Pegasus Lighting Roundup: Getting Smarter

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In lighting news…

Over the past month, I’ve seen so many smart-controlled energy efficient light bulbs popping up on the market, growing what calls “The Internet of Things,” in which objects (and not just people) communicate over the web. Each light bulb has an Internet IP address that you monitor wirelessly with a smartphone, tablet, or computer. Some popular models include LIFX (featured on Light Reading earlier this month), and Philips’ Hue coming to Apple Stores tomorrow, October 30!

According to, New York City was the first U.S. jurisdiction to publicly post energy efficiency information for its building stock last month. A series of mind-numbing spreadsheets might not seem so exciting at first, but this is a key step in establishing energy transparency in the real estate market.

In lighting tips…

Speaking of energy efficiency, have you seen the new Home Advisor from It’s an online resource that gives you detailed information on just about every way you can save energy at home. All you have to do is answer a few simple questions (Where you live, how you heat/cool your home, etc.) and they’ll give you a list of everything you can do to save a little more power. published this article earlier in October about how to use LEDs at home. Today, many still won’t go near these newfangled lovelies, convinced of their poor quality. However, with recent advancements in LED technology, the light’s biggest challenge is to change the public’s perception. Perhaps we’re afraid of LEDs in our homes because they’re not what we’re used to. But if you give them a chance, LEDs might just surprise you.

House on the market? This post from Freshome has found 10 things you absolutely shouldn’t do when trying to sell your house. My favorite: NEVER show prospective buyers a poorly lit home. They’ll just wonder what you’re trying to hide. Strive for something like the image below…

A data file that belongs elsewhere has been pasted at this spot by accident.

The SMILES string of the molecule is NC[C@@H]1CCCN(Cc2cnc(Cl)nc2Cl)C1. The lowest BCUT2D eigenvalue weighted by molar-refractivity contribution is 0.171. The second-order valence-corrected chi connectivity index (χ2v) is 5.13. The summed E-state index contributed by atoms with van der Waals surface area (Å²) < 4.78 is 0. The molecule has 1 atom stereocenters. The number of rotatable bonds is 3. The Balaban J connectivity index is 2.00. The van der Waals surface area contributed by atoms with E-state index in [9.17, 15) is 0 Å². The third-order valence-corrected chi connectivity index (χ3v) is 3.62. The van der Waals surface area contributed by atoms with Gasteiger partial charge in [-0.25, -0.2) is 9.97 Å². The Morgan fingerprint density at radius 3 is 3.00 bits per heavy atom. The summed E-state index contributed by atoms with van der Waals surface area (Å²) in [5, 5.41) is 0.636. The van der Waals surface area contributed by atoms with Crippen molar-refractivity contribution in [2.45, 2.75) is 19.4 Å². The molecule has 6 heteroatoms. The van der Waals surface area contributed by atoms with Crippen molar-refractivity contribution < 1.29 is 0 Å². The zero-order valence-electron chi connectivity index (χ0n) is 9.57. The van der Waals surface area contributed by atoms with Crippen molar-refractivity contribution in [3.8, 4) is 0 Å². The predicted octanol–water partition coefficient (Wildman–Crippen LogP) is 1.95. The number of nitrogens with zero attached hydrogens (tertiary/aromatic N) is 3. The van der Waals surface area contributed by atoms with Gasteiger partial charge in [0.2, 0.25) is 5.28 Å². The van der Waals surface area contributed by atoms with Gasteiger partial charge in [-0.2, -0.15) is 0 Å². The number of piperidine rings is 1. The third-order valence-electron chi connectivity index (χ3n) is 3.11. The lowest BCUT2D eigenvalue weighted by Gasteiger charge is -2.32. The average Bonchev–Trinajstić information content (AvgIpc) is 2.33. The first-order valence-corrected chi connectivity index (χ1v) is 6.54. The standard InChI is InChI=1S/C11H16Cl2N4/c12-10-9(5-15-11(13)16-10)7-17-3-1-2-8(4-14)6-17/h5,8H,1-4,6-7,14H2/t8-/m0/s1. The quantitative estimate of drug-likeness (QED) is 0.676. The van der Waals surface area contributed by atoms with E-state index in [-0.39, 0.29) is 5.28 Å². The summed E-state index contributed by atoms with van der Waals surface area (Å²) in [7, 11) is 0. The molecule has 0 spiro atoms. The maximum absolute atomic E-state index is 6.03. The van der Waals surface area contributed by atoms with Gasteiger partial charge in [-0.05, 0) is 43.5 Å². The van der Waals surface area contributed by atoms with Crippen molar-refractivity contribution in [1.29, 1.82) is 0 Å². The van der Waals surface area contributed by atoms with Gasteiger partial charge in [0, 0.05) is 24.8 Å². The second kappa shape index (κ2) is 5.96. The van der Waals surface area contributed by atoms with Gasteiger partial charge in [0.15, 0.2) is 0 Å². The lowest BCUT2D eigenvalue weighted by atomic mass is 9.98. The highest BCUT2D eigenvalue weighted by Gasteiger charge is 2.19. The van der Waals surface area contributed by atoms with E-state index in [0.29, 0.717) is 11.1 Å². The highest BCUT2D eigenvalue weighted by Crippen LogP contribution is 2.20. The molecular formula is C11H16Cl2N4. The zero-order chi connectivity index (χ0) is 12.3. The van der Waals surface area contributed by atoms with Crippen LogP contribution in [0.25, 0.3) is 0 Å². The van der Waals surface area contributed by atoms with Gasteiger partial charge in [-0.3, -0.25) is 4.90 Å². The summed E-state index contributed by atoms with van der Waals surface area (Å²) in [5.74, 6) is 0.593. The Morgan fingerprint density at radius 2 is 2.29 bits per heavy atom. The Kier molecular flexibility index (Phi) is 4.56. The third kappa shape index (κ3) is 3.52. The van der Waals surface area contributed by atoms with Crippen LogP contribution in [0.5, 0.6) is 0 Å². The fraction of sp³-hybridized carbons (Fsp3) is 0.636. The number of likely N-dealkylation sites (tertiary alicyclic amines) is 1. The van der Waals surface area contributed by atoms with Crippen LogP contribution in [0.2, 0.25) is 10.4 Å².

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Other cool stuff…

In Las Vegas, the LED Classroom Lighting Initiative Project is gaining momentum, thanks to Wendy Fenner, principal civil engineer of Clark County. Fenner was inspired by one plucky first-grader with a rare condition called erythropoietic protoporphyria (EPP), which makes her ultra-sensitive to UV light (even the small amount emitted by fluorescent lights). UV light causes severe pain, itching, and blistering of the skin in these individuals. Prolonged exposure can even cause gall bladder and liver disease. When the school changed to LED lights, the little girl had a huge boost in energy, and stayed healthy throughout the year. You can read the full story here.

Brandon Bullis, a homeowner in Leesburg, VA created an amazing LED light show on his house just in time for Halloween. Bullis used 8,500 LED lights, and spent a year choreographing them to “Gangnam Style,” and 13 other songs. Check out the video below:

Annie Josey

Annie was the E-Commerce Marketing Specialist at Pegasus Lighting from June 2012 to October 2013. She has a background in English literature, and loves using language to help illuminate the world. So covering lighting news and tips naturally fit her interests. In her personal time she enjoys painting, biking, and reading.

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